Arts & Culture

Elizabeth's picture

On Mermaids and Freedom


mermaid women and children

Artistry, activism, body paint, glitter, feathers, scales, nakedness, beautiful decoration, gleeful abandon: why only once a year?

Saturday was the Coney Island Mermaid Parade. It's an art parade that's been hosted by Coney Island USA, a not for profit arts organization, for 25 years to celebrate freedom, expression, diversity, joy and the summer solstice. I've attended each of the past four years and wish there were more opportunities for people to be out, in public, as happy and free in their bodies as they are at the parade.

I'm curious about other such festivals around the country. I've recently learned via Liberty at Going Braless (registration required) about a few that are very family oriented, as this one is. For example, she told me about Eeyore's Birthday in Austin. Does anyone know of others?

Below are some photos that I think show the best of the parade: the freedom and expressiveness of people of all ages, genders, orientations, body shapes and abilities. They were all taken by my partner Will Van Dorp (see more in his Flickr set or on his blog here and here).

JanieBelle's picture

Tears for an Anonymous Teenager

Deliquiscence (Pride with eau de Parfume), by *TreMichLan* @ FlickrA forlorn peek above our garters to Miss Vicki at God is a Dyke for bringing us this bit of heartbreaking news.

(Original source seems to be the Reading Eagle, via 365gay.)

Apparently, Joyce Y. Beddell, 61, walked in on her sixteen year old granddaughter in flagrante delicto with another girl from the neighborhood. Instead of politely excusing herself, Mrs. Beddell chose a different, heartbreaking path.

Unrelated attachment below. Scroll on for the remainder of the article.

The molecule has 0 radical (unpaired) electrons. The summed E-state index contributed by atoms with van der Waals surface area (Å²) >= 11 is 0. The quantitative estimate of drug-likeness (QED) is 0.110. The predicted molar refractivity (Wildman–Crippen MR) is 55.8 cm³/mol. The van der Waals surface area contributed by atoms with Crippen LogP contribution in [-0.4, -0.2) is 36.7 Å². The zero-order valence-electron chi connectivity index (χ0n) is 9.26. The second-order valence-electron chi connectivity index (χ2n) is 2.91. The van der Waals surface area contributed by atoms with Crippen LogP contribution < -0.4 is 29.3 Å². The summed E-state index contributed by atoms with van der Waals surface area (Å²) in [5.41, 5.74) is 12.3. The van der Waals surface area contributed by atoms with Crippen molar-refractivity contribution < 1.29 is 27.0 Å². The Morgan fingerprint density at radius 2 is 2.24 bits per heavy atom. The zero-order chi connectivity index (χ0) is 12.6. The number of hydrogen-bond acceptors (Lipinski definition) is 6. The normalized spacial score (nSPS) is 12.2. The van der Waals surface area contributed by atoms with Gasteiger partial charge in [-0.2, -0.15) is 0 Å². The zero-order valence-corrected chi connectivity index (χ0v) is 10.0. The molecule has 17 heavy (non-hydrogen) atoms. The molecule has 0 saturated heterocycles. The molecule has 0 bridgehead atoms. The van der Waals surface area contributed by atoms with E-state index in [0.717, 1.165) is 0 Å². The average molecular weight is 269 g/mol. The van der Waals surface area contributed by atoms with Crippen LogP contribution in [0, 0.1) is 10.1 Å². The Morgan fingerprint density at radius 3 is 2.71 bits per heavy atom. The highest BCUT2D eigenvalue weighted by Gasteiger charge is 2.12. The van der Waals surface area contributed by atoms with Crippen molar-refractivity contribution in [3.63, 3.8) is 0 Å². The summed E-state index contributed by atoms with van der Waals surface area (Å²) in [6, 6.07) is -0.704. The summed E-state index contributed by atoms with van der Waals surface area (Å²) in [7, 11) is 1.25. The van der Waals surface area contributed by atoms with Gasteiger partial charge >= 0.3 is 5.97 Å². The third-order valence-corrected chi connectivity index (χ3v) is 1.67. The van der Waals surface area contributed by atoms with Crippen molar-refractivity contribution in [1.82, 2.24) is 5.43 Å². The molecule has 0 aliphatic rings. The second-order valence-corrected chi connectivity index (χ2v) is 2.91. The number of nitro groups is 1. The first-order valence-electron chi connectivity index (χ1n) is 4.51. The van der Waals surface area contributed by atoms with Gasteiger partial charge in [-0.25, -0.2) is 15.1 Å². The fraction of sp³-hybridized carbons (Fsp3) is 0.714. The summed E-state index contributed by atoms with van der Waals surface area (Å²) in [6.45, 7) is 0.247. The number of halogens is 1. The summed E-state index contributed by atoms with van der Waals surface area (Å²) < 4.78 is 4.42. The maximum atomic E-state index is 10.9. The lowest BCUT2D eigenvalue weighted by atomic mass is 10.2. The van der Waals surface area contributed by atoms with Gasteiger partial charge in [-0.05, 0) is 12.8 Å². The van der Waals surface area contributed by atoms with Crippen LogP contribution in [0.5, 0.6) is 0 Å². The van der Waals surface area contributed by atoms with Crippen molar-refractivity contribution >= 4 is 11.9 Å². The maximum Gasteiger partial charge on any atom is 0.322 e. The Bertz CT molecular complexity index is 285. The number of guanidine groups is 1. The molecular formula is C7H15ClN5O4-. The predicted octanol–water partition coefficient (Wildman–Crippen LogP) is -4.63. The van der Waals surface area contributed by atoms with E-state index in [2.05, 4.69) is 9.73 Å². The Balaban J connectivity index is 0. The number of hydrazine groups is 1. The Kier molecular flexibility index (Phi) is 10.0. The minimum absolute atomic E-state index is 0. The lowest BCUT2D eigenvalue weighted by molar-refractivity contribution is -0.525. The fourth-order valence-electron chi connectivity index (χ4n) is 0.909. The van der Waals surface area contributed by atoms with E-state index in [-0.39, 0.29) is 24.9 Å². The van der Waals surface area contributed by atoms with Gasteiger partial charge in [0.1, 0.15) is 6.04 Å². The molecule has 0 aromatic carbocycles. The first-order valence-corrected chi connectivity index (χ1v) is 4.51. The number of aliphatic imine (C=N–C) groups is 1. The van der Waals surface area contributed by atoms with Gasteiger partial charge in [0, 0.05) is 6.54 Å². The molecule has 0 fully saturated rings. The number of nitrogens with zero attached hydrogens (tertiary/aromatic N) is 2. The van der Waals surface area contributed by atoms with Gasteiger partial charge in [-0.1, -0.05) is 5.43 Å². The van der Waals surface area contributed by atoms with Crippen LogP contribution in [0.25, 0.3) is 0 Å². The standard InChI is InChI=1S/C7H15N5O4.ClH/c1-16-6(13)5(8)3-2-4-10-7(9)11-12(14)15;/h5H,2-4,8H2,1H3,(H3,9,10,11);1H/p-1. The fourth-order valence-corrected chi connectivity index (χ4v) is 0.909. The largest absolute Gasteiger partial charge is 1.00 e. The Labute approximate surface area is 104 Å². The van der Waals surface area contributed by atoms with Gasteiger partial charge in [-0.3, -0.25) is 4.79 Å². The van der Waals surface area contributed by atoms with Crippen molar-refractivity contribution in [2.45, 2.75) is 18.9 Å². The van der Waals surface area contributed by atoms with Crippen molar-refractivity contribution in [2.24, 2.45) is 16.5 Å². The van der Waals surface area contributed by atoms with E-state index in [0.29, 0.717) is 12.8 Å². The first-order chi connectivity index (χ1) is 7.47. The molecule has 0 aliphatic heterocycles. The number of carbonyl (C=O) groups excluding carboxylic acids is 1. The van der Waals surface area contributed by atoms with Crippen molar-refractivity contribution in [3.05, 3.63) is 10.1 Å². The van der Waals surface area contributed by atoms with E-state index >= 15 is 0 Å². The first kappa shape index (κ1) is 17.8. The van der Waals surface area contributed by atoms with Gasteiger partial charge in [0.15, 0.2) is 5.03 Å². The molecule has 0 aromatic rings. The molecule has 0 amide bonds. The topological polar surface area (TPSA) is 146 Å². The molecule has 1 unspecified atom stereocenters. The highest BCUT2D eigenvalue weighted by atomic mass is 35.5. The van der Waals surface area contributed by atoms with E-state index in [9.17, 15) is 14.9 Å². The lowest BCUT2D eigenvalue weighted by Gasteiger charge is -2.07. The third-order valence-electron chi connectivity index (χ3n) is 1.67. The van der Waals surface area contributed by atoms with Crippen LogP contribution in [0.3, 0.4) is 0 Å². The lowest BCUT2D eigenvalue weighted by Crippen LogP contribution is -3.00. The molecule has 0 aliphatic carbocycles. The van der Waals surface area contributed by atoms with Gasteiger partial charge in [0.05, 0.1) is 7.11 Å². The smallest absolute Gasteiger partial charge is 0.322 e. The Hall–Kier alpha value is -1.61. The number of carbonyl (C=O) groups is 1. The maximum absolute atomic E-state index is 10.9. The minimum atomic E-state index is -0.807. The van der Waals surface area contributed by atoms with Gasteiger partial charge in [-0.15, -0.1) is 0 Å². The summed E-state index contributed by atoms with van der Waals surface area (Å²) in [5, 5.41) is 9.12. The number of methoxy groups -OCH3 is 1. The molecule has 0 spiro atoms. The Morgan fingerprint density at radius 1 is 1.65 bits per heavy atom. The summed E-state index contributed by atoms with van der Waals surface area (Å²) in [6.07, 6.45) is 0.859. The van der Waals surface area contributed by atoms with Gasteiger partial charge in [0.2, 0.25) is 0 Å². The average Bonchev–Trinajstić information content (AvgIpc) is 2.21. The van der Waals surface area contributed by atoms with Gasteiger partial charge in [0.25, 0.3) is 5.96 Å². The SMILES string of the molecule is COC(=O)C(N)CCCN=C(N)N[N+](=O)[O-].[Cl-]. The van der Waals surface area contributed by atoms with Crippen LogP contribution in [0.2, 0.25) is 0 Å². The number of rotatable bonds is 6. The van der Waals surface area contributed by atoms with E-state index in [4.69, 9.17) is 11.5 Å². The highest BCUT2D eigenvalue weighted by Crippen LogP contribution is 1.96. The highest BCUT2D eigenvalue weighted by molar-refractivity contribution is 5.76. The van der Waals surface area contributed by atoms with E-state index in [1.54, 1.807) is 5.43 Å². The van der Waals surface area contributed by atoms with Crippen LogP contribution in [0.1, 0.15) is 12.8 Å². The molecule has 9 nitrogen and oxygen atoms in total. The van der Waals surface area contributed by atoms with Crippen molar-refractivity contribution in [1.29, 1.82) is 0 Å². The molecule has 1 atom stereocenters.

The granddaughter had just finished having sex with another 16-year-old girl and was in an upstairs bedroom. Beddell walked in and found them together. The neighborhood girl ran out of the house to her nearby home while Beddell was beating her granddaughter with the cane.

Chris's picture

1984 in 2008

Kudos to belledame for spotting this quote about sex and authoritarianism from George Orwell's 1984, which explains much of life in the modern world.
Elizabeth's picture

Come for a good cause!

This Sunday, May 25, is the annual masturbate-a-thon. Learn about masturbation as safe sex and help raise money for Center for Sex and Culture.

Watch this video of Carol Queen and Robert Lawrence discussing the masturbate-a-thon and you will learn that National Masturbation Month (of which the 'thon is a central event) was founded by the sex educators at Good Vibrations in protest of the firing of Dr. Jocelyn Elders, who was Surgeon General for a short time during Bill Clinton's first administration. You may recall she was fired after suggesting that teaching young people about masturbation would help prevent STIs, unwanted pregnancies, and improve sexual health, and delay the start of sexual intercourse.

Elizabeth's picture

Sex 2.0 - a brief recap of an amazing event

Sex 2.0 was amazing.

What do you get when one exceptionally talented organizer and her team bring together 80 or so people to talk about sex, feminism and social media in a gorgeous and very well appointed dungeon? You get Sex 2.0, which took place this past Saturday, April 12, in Atlanta.

It was a really amazing event. (Note: this was a conference, not a party. Despite the number of desirable and skillful people, and the amazing equipment, we all kept focused on the important discussions taking place.)

It was amazing because it brought together people will a huge range of connections to sex and the 'net. There were sex workers, BDSM practitioners, bloggers, academics, sex educators, community organizers, outreach workers (please note that many people fit in more than one of those categories). It was amazing because of the range of topics covered.

I led a discussion about building and maintaining the sex commons, and you can read a brief outline of my remarks here.

Elizabeth's picture

I'm off to Sex 2.0!